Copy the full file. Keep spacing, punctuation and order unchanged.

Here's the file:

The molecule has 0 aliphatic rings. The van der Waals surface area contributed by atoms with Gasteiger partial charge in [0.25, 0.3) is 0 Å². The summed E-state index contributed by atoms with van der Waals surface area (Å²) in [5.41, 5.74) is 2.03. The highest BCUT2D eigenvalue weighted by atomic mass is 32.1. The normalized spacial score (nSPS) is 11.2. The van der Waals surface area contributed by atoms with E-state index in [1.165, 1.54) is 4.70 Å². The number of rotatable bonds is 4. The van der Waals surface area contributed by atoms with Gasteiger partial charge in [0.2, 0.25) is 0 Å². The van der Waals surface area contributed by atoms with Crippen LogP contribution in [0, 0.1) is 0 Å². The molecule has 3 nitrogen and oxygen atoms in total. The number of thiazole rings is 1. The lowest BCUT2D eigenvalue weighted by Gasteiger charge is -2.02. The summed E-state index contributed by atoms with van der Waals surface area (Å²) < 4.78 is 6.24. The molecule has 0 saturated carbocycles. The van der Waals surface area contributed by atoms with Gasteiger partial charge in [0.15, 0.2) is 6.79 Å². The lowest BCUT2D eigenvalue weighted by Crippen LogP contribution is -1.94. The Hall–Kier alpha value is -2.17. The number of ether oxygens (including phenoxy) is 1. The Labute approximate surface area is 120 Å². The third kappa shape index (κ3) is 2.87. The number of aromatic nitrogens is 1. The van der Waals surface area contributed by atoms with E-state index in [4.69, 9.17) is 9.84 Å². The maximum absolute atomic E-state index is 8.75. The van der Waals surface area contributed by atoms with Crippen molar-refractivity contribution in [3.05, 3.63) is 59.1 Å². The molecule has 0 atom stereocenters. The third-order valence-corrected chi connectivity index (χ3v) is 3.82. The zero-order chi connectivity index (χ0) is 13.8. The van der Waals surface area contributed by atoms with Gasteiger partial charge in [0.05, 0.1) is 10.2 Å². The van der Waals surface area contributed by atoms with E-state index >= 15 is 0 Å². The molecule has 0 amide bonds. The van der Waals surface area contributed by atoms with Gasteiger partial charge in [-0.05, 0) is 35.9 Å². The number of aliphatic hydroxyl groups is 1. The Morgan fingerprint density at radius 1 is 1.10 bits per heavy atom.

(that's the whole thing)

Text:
The molecule has 0 aliphatic rings. The van der Waals surface area contributed by atoms with Gasteiger partial charge in [0.25, 0.3) is 0 Å². The summed E-state index contributed by atoms with van der Waals surface area (Å²) in [5.41, 5.74) is 2.03. The highest BCUT2D eigenvalue weighted by atomic mass is 32.1. The normalized spacial score (nSPS) is 11.2. The van der Waals surface area contributed by atoms with E-state index in [1.165, 1.54) is 4.70 Å². The number of rotatable bonds is 4. The van der Waals surface area contributed by atoms with Gasteiger partial charge in [0.2, 0.25) is 0 Å². The van der Waals surface area contributed by atoms with Crippen LogP contribution in [0, 0.1) is 0 Å². The molecule has 3 nitrogen and oxygen atoms in total. The number of thiazole rings is 1. The lowest BCUT2D eigenvalue weighted by Gasteiger charge is -2.02. The summed E-state index contributed by atoms with van der Waals surface area (Å²) < 4.78 is 6.24. The molecule has 0 saturated carbocycles. The van der Waals surface area contributed by atoms with Gasteiger partial charge in [0.15, 0.2) is 6.79 Å². The lowest BCUT2D eigenvalue weighted by Crippen LogP contribution is -1.94. The Hall–Kier alpha value is -2.17. The number of ether oxygens (including phenoxy) is 1. The Labute approximate surface area is 120 Å². The third kappa shape index (κ3) is 2.87. The number of aromatic nitrogens is 1. The van der Waals surface area contributed by atoms with E-state index in [4.69, 9.17) is 9.84 Å². The maximum absolute atomic E-state index is 8.75. The van der Waals surface area contributed by atoms with Crippen molar-refractivity contribution in [3.05, 3.63) is 59.1 Å². The molecule has 0 atom stereocenters. The third-order valence-corrected chi connectivity index (χ3v) is 3.82. The zero-order chi connectivity index (χ0) is 13.8. The van der Waals surface area contributed by atoms with Gasteiger partial charge in [0.05, 0.1) is 10.2 Å². The van der Waals surface area contributed by atoms with E-state index >= 15 is 0 Å². The molecule has 0 amide bonds. The van der Waals surface area contributed by atoms with Gasteiger partial charge in [-0.05, 0) is 35.9 Å². The number of aliphatic hydroxyl groups is 1. The Morgan fingerprint density at radius 1 is 1.10 bits per heavy atom.